Narrative control and the monster within: empowering disability in Jane Eyre

Mary Vallo
Glastonbury, CT, USA

 

Jane Eyre on Page and Screen 14: The Veil.”
Linnet Moss. The author of the article credits
Monro Orr (1921) for the image.

In chapter twenty-five of Charlotte Brontë’s Jane Eyre, Jane tells Rochester that the night before, “a form emerged from the closet” in her room and tried on her wedding veil, ripped the veil apart, and blew out a candle in her face before Jane fainted with fear.1 Although Jane is unaware at the time, the “form” is Bertha Mason, Rochester’s mentally ill wife who lives locked in the attic of Thornfield Hall. While Bertha is the novel’s most recognizable character with a disability, scholars of disability studies such as Julia Miele Rodas have pointed to Jane’s social differences as hallmarks of autism, arguing that Jane is also socially “disabled.”2 Thus, in many respects, the passage in chapter twenty-five positions Jane Eyre as a tale of its time: it contains negatively fraught language and attitudes toward disability that subjugate both Bertha and Jane as characters. However, narrative techniques throughout Jane’s recollection of Bertha’s intrusion into her room depict the two pivotal female characters of the novel as more than simply subservient. By highlighting the connections between Bertha and Jane, Brontë empowers their disabilities and looks beyond stereotypes of people who have psychological and social differences.

In chapter twenty-five, Jane’s storytelling approach is one example of this complex mix of traditional and progressive attitudes toward disability. On the one hand, Jane makes her outward deference to Rochester painfully clear in her use of “sir” six times in less than two pages and her obedience to his order to “Describe it, Jane.”3 Jane struggles with social interactions and relationships throughout the novel, and given her social “disability,” Rochester assumes that he must use simplistic commands in order to converse with her in this passage. Jane’s conversational capitulation to her “master” fulfills conventional expectations of people with disabilities and mirrors Bertha when she is physically “mastered” by Rochester during their wrestling match in the subsequent attic scene.4 In both instances of subjugation, the victim is a person with disabilities and, according to nineteenth-century views, a member of the less “able” sex.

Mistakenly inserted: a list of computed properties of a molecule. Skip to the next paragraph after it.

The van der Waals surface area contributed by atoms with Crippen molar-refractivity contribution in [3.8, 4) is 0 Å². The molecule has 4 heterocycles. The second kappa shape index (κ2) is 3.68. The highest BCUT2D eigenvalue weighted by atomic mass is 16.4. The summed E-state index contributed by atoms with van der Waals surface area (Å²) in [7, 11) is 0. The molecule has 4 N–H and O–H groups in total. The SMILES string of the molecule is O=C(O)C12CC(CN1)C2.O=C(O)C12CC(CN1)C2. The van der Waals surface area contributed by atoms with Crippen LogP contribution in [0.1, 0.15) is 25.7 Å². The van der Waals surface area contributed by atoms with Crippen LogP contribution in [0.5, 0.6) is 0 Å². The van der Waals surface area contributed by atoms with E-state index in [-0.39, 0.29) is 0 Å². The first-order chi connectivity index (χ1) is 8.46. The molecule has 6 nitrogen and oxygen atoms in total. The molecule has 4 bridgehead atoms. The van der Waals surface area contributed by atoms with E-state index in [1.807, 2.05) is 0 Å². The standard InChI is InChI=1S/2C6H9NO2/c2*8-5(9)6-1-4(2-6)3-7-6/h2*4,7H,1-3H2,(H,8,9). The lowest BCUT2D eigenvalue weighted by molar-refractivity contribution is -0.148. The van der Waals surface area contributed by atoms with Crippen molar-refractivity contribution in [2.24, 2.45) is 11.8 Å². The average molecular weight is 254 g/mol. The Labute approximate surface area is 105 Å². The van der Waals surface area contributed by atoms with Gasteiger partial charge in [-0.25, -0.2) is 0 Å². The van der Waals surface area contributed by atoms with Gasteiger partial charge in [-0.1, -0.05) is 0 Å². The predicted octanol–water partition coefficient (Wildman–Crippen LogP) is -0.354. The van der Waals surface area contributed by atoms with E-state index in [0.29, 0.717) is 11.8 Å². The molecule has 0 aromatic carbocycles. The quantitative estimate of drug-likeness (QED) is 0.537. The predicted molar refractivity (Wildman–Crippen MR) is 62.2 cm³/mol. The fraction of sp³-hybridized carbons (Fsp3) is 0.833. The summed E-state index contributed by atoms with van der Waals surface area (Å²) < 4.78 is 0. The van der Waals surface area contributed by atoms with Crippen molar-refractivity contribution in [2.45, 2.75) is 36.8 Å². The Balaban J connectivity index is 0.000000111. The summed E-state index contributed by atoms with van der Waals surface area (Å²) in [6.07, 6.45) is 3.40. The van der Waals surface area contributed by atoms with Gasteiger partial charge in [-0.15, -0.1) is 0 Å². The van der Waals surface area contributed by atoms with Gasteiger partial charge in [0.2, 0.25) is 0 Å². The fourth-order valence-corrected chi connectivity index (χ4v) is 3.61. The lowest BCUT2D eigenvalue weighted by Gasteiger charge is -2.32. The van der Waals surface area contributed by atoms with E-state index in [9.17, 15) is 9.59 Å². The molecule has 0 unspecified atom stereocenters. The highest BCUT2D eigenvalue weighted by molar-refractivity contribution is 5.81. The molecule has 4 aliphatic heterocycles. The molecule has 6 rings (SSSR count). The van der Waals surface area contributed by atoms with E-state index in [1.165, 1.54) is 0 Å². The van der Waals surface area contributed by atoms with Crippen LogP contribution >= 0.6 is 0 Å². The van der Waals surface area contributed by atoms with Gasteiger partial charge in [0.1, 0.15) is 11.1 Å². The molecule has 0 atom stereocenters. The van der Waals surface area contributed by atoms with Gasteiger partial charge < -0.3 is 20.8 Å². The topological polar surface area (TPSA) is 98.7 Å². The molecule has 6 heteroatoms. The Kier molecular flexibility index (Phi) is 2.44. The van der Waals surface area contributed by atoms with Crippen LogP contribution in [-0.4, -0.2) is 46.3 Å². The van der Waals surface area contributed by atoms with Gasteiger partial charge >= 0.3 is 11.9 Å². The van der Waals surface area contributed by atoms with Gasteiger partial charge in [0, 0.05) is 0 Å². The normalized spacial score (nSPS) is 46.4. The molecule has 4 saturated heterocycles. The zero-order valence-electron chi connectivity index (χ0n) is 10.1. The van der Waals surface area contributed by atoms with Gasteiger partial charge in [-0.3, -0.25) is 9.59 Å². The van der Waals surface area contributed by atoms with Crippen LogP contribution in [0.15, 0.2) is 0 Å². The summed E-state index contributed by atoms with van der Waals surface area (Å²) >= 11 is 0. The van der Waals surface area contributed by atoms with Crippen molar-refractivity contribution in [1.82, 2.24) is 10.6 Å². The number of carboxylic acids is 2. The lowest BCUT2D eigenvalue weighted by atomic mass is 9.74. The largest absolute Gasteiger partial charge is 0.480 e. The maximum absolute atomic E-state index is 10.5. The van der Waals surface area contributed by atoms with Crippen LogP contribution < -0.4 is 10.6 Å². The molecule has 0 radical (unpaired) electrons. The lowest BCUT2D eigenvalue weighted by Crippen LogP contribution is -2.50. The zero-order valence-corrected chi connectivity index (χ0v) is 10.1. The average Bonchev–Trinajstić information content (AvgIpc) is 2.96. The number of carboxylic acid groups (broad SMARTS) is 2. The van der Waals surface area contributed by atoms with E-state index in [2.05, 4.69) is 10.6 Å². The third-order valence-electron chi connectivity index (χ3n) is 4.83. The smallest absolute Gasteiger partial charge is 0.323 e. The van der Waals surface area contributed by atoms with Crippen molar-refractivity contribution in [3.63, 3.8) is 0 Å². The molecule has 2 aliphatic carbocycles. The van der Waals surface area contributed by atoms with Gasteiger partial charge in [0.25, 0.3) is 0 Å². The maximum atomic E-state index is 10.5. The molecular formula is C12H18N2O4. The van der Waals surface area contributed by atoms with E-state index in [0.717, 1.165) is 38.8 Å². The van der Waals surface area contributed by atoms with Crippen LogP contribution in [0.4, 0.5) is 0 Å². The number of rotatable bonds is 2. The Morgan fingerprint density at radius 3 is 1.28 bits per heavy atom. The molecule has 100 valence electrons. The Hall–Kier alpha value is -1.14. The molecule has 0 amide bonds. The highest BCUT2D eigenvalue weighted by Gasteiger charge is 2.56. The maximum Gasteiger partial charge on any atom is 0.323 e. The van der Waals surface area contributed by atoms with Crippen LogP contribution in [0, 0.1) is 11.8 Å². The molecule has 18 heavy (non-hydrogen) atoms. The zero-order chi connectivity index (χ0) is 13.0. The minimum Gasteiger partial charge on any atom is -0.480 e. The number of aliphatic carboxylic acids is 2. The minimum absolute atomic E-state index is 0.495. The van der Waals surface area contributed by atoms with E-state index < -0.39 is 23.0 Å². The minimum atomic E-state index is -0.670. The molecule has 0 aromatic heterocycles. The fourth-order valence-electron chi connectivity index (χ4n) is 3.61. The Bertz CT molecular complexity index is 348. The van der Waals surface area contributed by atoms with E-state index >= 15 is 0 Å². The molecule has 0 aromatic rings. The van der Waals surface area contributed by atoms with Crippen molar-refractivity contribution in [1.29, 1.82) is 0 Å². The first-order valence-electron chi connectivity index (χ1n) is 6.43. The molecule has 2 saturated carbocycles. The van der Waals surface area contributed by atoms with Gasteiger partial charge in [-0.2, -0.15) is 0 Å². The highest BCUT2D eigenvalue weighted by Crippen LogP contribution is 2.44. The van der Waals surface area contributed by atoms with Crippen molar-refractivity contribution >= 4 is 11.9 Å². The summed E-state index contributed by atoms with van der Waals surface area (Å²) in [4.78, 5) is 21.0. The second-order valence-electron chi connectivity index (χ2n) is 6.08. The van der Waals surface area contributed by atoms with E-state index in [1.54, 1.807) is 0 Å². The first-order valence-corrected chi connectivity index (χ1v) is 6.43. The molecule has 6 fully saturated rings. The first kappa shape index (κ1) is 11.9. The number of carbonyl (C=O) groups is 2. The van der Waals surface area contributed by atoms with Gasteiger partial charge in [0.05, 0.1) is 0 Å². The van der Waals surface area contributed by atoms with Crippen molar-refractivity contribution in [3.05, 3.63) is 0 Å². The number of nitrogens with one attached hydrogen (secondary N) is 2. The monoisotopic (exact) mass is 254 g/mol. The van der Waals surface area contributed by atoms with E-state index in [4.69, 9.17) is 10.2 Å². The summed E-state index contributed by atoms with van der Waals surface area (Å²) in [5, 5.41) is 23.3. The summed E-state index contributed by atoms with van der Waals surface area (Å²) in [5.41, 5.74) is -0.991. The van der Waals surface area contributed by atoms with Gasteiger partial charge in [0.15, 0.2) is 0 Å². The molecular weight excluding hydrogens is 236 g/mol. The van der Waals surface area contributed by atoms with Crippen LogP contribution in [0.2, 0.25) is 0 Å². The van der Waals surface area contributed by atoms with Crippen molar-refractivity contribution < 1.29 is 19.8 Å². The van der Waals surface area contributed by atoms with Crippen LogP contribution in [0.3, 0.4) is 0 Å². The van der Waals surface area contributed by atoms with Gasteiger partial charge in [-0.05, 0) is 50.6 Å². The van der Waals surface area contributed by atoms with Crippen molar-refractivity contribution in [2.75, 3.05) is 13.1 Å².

On the other hand, Jane subverts her appearance of submission by asserting narrative control over Rochester throughout the passage. When Jane tells Rochester about her nightmare that preceded Bertha’s visitation, Rochester commands her to stop: “Now, Jane, that is all.”5 Jane casually refutes this injunction by remarking, “All the preface, sir; the tale is yet to come,” and then continues with her story.6 Despite her use of “sir,” Jane’s language gives Rochester no opportunity for response or negotiation, just as Bertha later confronts Rochester’s physical domination in the attic with “virile force.”7 In effect, Jane’s narrative pushback against Rochester is her own version of an attic wrestling match.

Similarly, when Jane explains that the nighttime visitor did not resemble any other woman in the house, Rochester “interrupt[s]” to dismiss her claim: “It must have been one of them.”8 Jane rebukes his interjection by continuing, “No, sir, I solemnly assure you to the contrary.”9 Jane’s no-nonsense willingness to be “contrary” puts Rochester in his place as a listener and not a participant in her narrative. Later, when Jane describes Bertha’s dark facial features, Rochester corrects her: “Ghosts are usually pale, Jane.”10 Unfazed, Jane insists that this ghost “was purple,” thereby shutting down Rochester’s attempt to invalidate her perceptions.11 By resisting Rochester’s intrusions, Jane claims the story as her own and rejects Rochester’s attempts to “disable” it.

Given Jane’s resistance toward Rochester, why does she overuse the word “sir” and comply to his “describe it” command?12 Jane’s seemingly contradictory behavior may be a form of what Petra Kuppers calls “disability performance.”13 Although disability performance comes in several forms, one is “the semiconscious alternative experience of one’s embodiment when under pressure” and another is “the conscious and artful manipulation of one’s narrative of a disabled self.”14 Jane’s submissive demeanor may be an anxious, self-deprecating reaction to the conversational “pressure” of Rochester’s harsh directives.15 Alternatively, a more subversive reading of the passage would suggest that Jane “performs” modesty in order to soften the blow of her claims on narrative power over Rochester. While Rochester would feel usurped by an outwardly bold and impudent Jane, a Jane who exaggerates her social “disability” and self-effacing manner can subtly rebuke Rochester’s interruptions and assume a deceptively powerful narrative stance.